Checking the condition of the bike – If you are new to biking, bring along a more experienced friend who can help you out when inspecting the bike. Most sellers will let you test ride the bike around their car park, and this is your chance to try to catch any issues with acceleration and the engine in general. Request that the seller let you cold-start the bike—if it’s difficult to start, that could mean the battery needs replacing. Also inspect brake pads, tyres, chain and lights. If faulty or worn out, they will need to be replaced.

Negotiate – Sellers almost always jack up the price online because they expect you to negotiate.

Make sure the seller has fully paid for the bike – If you are paying for your bike in cash, avoid sellers who mark their ads with “COI”–this means they have taken out a loan with interest and want to transfer the remainder to you. Interest rates on loans taken out with dealers are notoriously high, so it’s always a good idea to pay in cash, even if it means getting a cheaper bike.

Apply for motorcycle insurance – You’ll have to arrange for your own insurance ahead of time if you’re buying a bike without the help of a dealer, otherwise you won’t be able to ride your bike home on the day ownership is transferred. So start shopping around for insurance quotations until you find a plan that’s affordable.

Buy a helmet – Unless the seller is giving or selling you a free helmet, you should buy one, otherwise you won’t be able to ride your bike home.


Motorcycle rental in Singapore

So, maybe you’re not ready to become a bike owner yet, but you’d like to get some experience riding around on Singapore roads and narrowly avoiding getting run over by inconsiderate drivers.

You can indeed rent a motorcycle in Singapore for a day or more. Here are some bike rental companies and how much they charge.




Unique Motorsports

Honda Wave 125

$360 a month (min 3 months)

$320 a month (12 months)

$290 a month (24 months)

Yamaha YBR125

$450 a month (min 3 months)

$$400 a month (12 months)

$360 a month (24 months)

Honda Phantom TA200

$450 a month (min 3 months)

$400 a month (12 months)

$360 a month (24 months)

Ban Hock Hin

Yamaha Fino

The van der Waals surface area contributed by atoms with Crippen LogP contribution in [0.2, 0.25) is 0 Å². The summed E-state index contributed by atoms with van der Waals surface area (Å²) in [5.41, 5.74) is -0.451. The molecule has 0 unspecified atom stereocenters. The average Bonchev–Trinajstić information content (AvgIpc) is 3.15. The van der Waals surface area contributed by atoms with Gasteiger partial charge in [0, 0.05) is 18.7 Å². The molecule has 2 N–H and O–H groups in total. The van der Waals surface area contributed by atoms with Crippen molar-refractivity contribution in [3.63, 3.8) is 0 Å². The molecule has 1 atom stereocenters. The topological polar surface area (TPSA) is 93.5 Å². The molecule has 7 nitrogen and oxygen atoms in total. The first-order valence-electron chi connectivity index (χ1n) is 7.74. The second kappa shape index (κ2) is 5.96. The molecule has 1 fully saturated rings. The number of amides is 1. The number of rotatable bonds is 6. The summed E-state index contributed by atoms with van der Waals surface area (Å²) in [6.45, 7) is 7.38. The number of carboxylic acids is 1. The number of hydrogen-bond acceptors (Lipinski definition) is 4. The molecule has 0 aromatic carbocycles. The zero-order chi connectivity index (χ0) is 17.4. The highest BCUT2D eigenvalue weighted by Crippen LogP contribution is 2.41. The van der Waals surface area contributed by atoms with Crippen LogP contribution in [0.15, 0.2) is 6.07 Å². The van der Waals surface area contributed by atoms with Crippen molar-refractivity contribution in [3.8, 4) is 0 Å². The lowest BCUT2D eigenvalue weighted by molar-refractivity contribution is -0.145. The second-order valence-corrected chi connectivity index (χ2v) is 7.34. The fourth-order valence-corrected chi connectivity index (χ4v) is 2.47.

$50 a day

$40 a day for two days

$30 per day for 3-10 days

$310 for 2 weeks

$415 a month

Yamaha FZ16

$60 a day

$45 a day for two days

$35 a day for 3-10 days

$330 for 2 weeks

$450 a month

Piaggio MP3 125

$60 a day

$45 a day for two days

$35 a day for 3-10 days

$330 for 2 weeks

$450 a month

Stark Holdings Inn Bike Leasing

Honda Phantom TA 200

$25 per day (extra charge of $30 if only rented for one day)

$160 per week

$350 per month

Yamaha FZ16

$35 per day (extra charge of $30 if only rented for one day)

$200 per week

$550 per month

KTM Duke

$50 per day (extra charge of $30 if only rented for one day)

$300 per week

$780 per month


Honda Phantom TA200

$500 per month

Yamaha FZ16

$550 per month

Honda YBR 125

$380 a month

Vespa LX150

$100 a day

$300 a week

Are you a biker in Singapore? Impart your wisdom to newbies in the comments!


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3 Reasons the High Motorcycle COEs in Singapore are Unreasonable

Renewing Your COE After 10 Years – Should You Even Bother?

Everything You Need to Know About Buying a Second-Hand Car in Singapore

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Joanne Poh

In my previous life, I was a property lawyer who spent most of my time struggling to get out of bed or stuck in peak hour traffic. These days, as a freelance commercial writer, I work in bed, on the beach, in parks and at cafes, all while being really frugal. I like helping other people save money so they can stop living lives they don't like.